Yesterday’s article began taking a look at a running analysis on Myles Conway, a GAA footballer and Achilles pain sufferer. We looked at the part of the running stride commonly called ‘Initial Contact’. Today we will progress to talk about ‘Mid Stance’. This position occurs shortly after ‘Initial Contact’ and stops when the full weight of the body has been settled over the stance leg. From this point onwards, the body begins to move across the stance leg and the ‘unweighing’ of this leg begins as we move into the heel-off and toe-off phases which we’ll discuss in part 3.
In part 1 we noted important improvements already: the swing leg was nearly level with the stance leg at the time of first ground contact, something considered an important marker across both mainstream and non-mainstream biomechanics interpretations and supported in practice by a correlation between performance and rear leg recovery speed.
Why look at mid-stance?
Mid-stance is important because often this is the moment when people ‘lose control of their trunk’ and a ‘forward rotation’ – visibly recognised as parts of the upper body moving ahead of the pelvis and support leg – develops. This forward rotation of your trunk has a number of negative consequences. As the body is threatening to topple forward, two possible and not mutually exclusive reactions are necessary:
- Overstriding: the runner places his foot further ahead to arrest the ‘topple’ . Energy can no longer be effectively re-used as we get a hard landing instead of an elastic one and it takes longer to get the foot underneath the body and go from initial contact to mid-stance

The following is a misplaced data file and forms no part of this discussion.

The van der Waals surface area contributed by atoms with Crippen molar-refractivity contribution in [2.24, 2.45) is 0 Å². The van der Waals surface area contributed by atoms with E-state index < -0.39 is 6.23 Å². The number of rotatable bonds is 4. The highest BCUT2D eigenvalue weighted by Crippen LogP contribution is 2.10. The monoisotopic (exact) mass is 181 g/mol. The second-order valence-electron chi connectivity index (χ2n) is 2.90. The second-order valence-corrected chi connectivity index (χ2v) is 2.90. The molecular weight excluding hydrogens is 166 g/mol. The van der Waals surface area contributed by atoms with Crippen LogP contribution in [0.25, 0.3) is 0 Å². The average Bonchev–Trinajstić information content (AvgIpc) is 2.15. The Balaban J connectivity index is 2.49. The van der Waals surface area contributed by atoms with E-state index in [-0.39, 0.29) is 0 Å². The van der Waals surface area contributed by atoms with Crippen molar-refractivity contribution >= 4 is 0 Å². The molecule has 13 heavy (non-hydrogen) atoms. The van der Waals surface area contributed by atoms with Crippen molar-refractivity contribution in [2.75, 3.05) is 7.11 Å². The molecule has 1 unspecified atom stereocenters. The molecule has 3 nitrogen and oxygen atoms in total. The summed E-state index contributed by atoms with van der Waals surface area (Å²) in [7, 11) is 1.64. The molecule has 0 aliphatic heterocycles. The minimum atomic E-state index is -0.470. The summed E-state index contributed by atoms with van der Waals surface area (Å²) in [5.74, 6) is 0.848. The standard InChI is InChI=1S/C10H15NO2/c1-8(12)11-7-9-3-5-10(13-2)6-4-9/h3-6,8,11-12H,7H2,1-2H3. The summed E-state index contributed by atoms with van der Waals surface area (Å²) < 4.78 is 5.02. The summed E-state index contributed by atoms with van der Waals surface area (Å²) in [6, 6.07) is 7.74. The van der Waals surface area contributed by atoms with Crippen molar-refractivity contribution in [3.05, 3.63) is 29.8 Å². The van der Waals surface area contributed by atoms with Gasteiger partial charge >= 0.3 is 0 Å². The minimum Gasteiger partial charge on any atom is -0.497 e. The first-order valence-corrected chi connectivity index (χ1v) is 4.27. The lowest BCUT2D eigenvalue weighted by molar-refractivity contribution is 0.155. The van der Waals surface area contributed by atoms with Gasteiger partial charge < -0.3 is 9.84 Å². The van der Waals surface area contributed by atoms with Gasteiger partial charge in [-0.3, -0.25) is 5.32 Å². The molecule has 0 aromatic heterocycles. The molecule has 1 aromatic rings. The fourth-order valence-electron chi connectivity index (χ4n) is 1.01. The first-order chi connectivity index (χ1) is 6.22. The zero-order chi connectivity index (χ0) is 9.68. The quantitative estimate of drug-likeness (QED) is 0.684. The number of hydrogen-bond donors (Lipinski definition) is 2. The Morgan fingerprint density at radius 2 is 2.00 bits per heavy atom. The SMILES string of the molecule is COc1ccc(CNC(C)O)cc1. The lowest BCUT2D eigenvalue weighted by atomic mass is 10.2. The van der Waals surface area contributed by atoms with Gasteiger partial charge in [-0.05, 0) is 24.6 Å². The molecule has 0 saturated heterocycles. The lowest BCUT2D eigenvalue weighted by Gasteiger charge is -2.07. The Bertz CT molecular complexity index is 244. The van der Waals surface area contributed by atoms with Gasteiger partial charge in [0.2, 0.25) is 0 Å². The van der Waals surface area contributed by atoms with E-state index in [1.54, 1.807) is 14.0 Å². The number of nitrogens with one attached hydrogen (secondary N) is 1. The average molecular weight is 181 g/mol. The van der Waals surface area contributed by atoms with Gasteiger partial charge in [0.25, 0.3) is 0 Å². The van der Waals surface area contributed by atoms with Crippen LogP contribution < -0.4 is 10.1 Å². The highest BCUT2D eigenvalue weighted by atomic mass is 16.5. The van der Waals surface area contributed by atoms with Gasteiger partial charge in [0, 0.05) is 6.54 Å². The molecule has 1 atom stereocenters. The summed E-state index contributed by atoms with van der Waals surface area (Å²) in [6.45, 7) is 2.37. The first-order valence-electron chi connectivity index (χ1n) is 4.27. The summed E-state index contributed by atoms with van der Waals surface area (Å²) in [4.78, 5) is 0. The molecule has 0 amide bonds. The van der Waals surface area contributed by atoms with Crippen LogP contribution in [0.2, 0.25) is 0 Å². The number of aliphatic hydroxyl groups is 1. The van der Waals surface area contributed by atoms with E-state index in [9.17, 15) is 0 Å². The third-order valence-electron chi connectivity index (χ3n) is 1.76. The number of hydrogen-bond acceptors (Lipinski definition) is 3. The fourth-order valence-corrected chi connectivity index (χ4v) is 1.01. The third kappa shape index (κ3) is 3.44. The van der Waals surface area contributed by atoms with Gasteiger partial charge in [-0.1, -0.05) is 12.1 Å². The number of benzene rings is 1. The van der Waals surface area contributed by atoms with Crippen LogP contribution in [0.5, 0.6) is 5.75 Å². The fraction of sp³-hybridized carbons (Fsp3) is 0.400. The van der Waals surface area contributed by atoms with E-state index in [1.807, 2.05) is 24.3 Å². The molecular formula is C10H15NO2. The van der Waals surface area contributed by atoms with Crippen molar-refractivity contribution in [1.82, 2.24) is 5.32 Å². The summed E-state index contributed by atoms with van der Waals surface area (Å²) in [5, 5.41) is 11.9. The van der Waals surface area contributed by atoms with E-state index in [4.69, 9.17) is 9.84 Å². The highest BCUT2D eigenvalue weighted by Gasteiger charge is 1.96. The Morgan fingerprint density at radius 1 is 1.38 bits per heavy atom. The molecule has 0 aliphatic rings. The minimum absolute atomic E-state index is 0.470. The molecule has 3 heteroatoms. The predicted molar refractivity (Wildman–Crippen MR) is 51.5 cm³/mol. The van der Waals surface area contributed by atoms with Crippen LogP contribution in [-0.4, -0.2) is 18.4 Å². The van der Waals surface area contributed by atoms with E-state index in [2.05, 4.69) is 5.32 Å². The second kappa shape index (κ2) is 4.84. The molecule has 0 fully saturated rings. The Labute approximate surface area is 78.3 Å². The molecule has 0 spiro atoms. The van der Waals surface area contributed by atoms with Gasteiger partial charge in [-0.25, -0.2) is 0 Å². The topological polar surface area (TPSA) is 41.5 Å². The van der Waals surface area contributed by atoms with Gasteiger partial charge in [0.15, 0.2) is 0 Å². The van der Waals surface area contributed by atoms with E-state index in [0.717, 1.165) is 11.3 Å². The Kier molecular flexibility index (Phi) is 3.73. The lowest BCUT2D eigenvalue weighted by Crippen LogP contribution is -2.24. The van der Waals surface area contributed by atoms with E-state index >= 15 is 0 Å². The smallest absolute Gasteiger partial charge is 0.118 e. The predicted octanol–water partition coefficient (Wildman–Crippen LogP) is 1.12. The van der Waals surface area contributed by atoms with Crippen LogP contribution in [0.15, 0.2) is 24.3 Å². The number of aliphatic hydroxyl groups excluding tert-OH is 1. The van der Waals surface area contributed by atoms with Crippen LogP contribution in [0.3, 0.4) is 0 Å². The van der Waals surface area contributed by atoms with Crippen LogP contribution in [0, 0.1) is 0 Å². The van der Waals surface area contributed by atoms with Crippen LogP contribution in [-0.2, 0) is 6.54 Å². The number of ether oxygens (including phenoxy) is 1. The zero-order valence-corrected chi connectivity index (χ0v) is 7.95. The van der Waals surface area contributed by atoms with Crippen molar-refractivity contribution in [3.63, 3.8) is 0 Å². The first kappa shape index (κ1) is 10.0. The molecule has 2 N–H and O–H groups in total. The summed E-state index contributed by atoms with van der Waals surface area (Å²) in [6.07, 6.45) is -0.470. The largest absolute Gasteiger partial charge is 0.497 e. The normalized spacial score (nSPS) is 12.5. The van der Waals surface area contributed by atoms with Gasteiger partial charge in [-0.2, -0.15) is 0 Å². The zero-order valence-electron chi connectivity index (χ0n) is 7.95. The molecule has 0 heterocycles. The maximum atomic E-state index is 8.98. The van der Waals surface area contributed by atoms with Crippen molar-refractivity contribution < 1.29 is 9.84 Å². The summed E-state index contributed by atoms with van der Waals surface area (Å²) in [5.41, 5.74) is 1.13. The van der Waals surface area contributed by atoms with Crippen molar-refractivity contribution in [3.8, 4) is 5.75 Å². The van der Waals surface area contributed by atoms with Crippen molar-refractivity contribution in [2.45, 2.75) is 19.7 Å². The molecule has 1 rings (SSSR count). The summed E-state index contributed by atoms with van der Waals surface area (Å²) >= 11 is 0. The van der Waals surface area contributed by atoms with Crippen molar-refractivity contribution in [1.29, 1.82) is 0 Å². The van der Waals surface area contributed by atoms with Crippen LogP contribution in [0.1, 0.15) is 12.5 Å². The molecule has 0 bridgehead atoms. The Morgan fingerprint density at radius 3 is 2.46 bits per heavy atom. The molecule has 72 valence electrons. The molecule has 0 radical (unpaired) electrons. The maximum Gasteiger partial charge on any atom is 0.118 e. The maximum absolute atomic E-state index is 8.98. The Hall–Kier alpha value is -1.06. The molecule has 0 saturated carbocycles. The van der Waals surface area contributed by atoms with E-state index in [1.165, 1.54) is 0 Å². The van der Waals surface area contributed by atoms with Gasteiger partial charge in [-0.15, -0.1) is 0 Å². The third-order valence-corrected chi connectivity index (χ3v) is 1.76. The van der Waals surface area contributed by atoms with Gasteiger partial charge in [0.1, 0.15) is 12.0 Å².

- Braking: when you’re toppling forward and down you can compensate by exerting the opposite force (backward and up) but when running at steady state speeds there is not enough time to do so. The result is that the runner will instead have his forward speed reduced (getting slower and less economical).
In Myles’ video (image below) we can see this sequence of events in action – we saw in part one a distinct forward lean with an overstride. To get a visual impression of the forward lean look at the position of the red line (forward lean drawn from navicular bone to ear) in relation to the green line (vertical line) and note the difference in how they position on the equally sized yellow arrow.
It took 3 frames (50 ms) to get from contact to stance whereas once posture was corrected the overstride disappeared and it took only 2 frames (33 ms) to get from initial contact to mid-stance.
Another give-away of the excessive forward rotation is the direction that Myles eyes are looking at. Notice that he is not flexing or extending his neck (head position is good in relation to the thoracic or upper back) but the forward rotation shows as his eyes are looking downwards on the left whereas they look straight ahead on the right. Often coaches will try to control posture by telling athletes to ‘not look down’. This can work but sometimes trigger the undesirable reaction of ‘flexing the neck’ to look straight ahead while the trunk still rotates forward – so using our eyes as a guide is not a bullet-proof cue to use without video to check-in on what actually happens.
Implications on the Achilles injury
In our experience the extra time to get into stance is painful for Achilles sufferers because there is more time under tension for the joint and often more torsional (twisting or transverse) forces acting around the joints of the lower limb. The Achilles tendon is not well designed to deal with torsional forces – think of it this way: it prefers to be stretched up and down rather than ‘twisted’. So reducing overstriding as in this example can straight away reduce torsional strain on your Achilles tendon – giving it space to heal.